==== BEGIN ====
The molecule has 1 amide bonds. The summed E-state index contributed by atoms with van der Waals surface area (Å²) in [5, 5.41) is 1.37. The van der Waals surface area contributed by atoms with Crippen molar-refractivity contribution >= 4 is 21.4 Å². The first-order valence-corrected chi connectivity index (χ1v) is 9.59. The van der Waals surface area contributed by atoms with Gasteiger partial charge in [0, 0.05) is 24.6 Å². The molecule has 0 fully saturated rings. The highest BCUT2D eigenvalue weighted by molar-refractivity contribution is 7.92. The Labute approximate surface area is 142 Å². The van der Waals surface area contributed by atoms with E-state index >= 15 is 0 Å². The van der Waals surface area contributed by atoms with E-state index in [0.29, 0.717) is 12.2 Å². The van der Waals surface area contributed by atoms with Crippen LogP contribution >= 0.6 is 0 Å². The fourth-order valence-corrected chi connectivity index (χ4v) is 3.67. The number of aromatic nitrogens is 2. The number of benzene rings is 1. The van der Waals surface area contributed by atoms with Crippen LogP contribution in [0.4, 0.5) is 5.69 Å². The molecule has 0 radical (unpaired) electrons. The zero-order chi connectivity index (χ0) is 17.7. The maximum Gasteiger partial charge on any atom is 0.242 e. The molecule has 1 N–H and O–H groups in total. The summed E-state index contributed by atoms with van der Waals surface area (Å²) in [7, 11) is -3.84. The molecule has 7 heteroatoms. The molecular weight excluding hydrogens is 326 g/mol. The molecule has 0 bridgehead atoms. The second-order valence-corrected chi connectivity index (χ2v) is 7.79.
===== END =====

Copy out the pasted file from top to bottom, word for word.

The molecule has 1 amide bonds. The summed E-state index contributed by atoms with van der Waals surface area (Å²) in [5, 5.41) is 1.37. The van der Waals surface area contributed by atoms with Crippen molar-refractivity contribution >= 4 is 21.4 Å². The first-order valence-corrected chi connectivity index (χ1v) is 9.59. The van der Waals surface area contributed by atoms with Gasteiger partial charge in [0, 0.05) is 24.6 Å². The molecule has 0 fully saturated rings. The highest BCUT2D eigenvalue weighted by molar-refractivity contribution is 7.92. The Labute approximate surface area is 142 Å². The van der Waals surface area contributed by atoms with E-state index >= 15 is 0 Å². The van der Waals surface area contributed by atoms with E-state index in [0.29, 0.717) is 12.2 Å². The van der Waals surface area contributed by atoms with Crippen LogP contribution >= 0.6 is 0 Å². The fourth-order valence-corrected chi connectivity index (χ4v) is 3.67. The number of aromatic nitrogens is 2. The number of benzene rings is 1. The van der Waals surface area contributed by atoms with Crippen LogP contribution in [0.4, 0.5) is 5.69 Å². The molecule has 0 radical (unpaired) electrons. The zero-order chi connectivity index (χ0) is 17.7. The maximum Gasteiger partial charge on any atom is 0.242 e. The molecule has 1 N–H and O–H groups in total. The summed E-state index contributed by atoms with van der Waals surface area (Å²) in [7, 11) is -3.84. The molecule has 7 heteroatoms. The molecular weight excluding hydrogens is 326 g/mol. The molecule has 0 bridgehead atoms. The second-order valence-corrected chi connectivity index (χ2v) is 7.79.